sovay: (Rotwang)
sovay ([personal profile] sovay) wrote2013-07-17 02:58 am

Numbers are as close as we can get to the handwriting of God

Thank you to everyone who commented last night for Abbie—if you sent wishes, thoughts, love, or just the recognition of reading, thank you. Rob has an update on the situation here. The short version is that we are to consider the cat on hospice care. The salient fact is that there is still a cat. We were very surprised: we did not expect him to live until morning, and then we did not expect the veterinarian's house call to end in anything other than the difficult decision Rob had spent the night accepting he would have to make. Instead, there's a cat under Rob's bed as I write—it's one of his traditional hangouts on hot days or nights. He is still not really eating, except for a little licking of tuna liquid, but he has been seen to drink water, wander around the downstairs in an aimless, jingling fashion, and when we got home from a 2-D showing of Pacific Rim (2013) tonight, Abbie was in the dining room, being made much of by [livejournal.com profile] ratatosk and [livejournal.com profile] laura47. We are waiting on some test results from the veterinary hospital where he spent an overnight this weekend and then we will see what comes next. For the time being, however, a cat is here.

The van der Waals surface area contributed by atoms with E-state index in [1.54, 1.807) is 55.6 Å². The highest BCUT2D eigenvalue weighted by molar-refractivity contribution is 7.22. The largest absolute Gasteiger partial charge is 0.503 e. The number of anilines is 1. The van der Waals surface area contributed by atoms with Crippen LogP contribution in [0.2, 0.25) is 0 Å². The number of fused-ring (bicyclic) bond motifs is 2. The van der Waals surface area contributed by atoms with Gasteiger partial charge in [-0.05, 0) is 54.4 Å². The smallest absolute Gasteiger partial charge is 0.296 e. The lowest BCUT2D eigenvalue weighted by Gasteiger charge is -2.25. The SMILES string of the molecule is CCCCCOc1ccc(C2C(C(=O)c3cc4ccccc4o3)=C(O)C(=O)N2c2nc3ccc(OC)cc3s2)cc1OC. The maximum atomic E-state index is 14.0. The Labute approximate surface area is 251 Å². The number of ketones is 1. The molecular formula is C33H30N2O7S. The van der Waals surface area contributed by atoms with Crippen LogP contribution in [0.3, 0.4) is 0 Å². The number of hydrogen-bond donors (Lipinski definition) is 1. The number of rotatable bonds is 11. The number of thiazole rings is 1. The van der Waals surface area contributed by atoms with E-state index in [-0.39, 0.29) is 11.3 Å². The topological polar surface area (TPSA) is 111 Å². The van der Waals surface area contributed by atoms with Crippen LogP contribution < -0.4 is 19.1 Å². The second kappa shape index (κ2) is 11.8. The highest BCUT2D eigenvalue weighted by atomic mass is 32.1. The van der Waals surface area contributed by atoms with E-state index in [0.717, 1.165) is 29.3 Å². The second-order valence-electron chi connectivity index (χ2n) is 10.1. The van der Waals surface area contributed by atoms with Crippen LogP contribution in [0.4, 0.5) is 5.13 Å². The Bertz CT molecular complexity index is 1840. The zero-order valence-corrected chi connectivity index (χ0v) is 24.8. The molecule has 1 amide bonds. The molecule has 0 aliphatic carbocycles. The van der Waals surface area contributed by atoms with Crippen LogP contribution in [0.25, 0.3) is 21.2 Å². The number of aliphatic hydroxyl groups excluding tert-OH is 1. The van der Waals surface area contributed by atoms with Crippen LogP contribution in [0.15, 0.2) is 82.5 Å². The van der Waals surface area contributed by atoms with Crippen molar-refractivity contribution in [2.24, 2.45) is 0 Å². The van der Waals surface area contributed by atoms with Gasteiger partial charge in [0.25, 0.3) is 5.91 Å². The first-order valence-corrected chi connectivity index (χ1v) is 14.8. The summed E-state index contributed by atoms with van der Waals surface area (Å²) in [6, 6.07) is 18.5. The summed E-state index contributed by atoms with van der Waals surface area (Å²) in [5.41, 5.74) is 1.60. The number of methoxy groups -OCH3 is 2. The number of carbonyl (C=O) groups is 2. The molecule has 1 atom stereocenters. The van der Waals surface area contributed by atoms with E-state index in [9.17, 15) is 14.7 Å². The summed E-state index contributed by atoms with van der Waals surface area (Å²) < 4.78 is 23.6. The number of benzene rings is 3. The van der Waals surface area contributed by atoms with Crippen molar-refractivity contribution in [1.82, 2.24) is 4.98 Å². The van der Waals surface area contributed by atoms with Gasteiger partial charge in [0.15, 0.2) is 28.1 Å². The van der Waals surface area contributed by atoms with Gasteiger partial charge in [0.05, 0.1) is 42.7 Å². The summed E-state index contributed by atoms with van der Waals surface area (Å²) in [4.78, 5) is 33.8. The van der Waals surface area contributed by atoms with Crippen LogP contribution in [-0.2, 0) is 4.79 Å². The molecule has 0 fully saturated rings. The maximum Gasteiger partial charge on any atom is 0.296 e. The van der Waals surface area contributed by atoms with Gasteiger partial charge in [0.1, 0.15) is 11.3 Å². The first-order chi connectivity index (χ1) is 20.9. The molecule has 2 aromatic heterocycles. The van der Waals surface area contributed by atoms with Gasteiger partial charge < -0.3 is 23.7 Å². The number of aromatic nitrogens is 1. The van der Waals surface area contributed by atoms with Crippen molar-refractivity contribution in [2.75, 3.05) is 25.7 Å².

The thing to understand about Pacific Rim is that I cannot write a comprehensive review of it tonight. I want to write a post just enthusing about all the major or minor details, the realization of the world in in its casual scruffy lived-in-ness and the way it begins where a stupider movie would have tried to throw a late-act twist, the coherently staged fight scenes that are of genuinely epic, elemental scale. The kaiju do not move like weightless computer modeling; they shoulder up out of the sea, snap bridges like wires, grind skyscrapers to ash-glass with the awful immensity of volcanic eruptions or tsunami, things that overwhelm. There is something a little frightening about the Jägers, too, with their nuclear chest-cores and huge sliding hydraulics: I got little flashes every now and then of the God Warriors from Nausicaä of the Valley of the Wind (1984). The film never loses track, though, of the fragile human bodies being slammed all ways within the blind metal armor as they animate it, or the even greater vulnerability of the three-way neural link that allows two pilots to bear the strain of controlling a Jäger where a solo operator would start to bleed from the brain (even if I would have liked the script to take a little more time over what the Drift actually entails and the implications of its slightly Cronenbergian form of telepathy. There is a casual, haunting mention of a dead pilot's memories remaining within the mind of his surviving partner, because they were in the Drift together when he died: there's an entire story in there that is not quite this film). The character backstories have been pared down to the strictly functional, but the worldbuilding is sprawling and meticulous. The genre shout-outs are so numerous and so affectionate that I'm almost waiting for the drinking game. The World War II echoes are almost more intriguing to me: there is nose art on the Jägers, ration cards and work projects, Burn Gorman's kaiju-predicting mathematician is nearly a cartoon of a Bletchley eccentric right down to the tweeds and sweater vest. I did not expect to see a perfect realization of St. Michael and the dragon iconography in a grappling-tailed monster and a giant robot. (I did not expect to see, either, the closest I ever will to the Sea's Tooth of Deep Wizardry (1985) where the Lone Power lies burning in a basalt-stacked canyon at the bottom of the sea, the water bursting into sullen blue flame all along its lava-black and deadly length. I do not believe this is an allusion Guillermo del Toro intended, whereas I'm pretty sure about the other, but it was still an amazing thing to find on my screen.) There are splashy horror-comic setpieces and moments of unexpected understatement. Ron Perlman plays a Tom Waits role. And it's a movie that knows exactly which clichés it wants to honor unashamedly and which ones it wants to subvert or entirely ignore, meaning Rob and I applauded our way through a number of scenes. It's not a romance, for example. Except for the alien monsters rising from the deep, it's not a movie with villains, either. The recurring motif is the sharing of memories, the bridging of minds. Rob noted afterward, approvingly, "Nobody gets betrayed."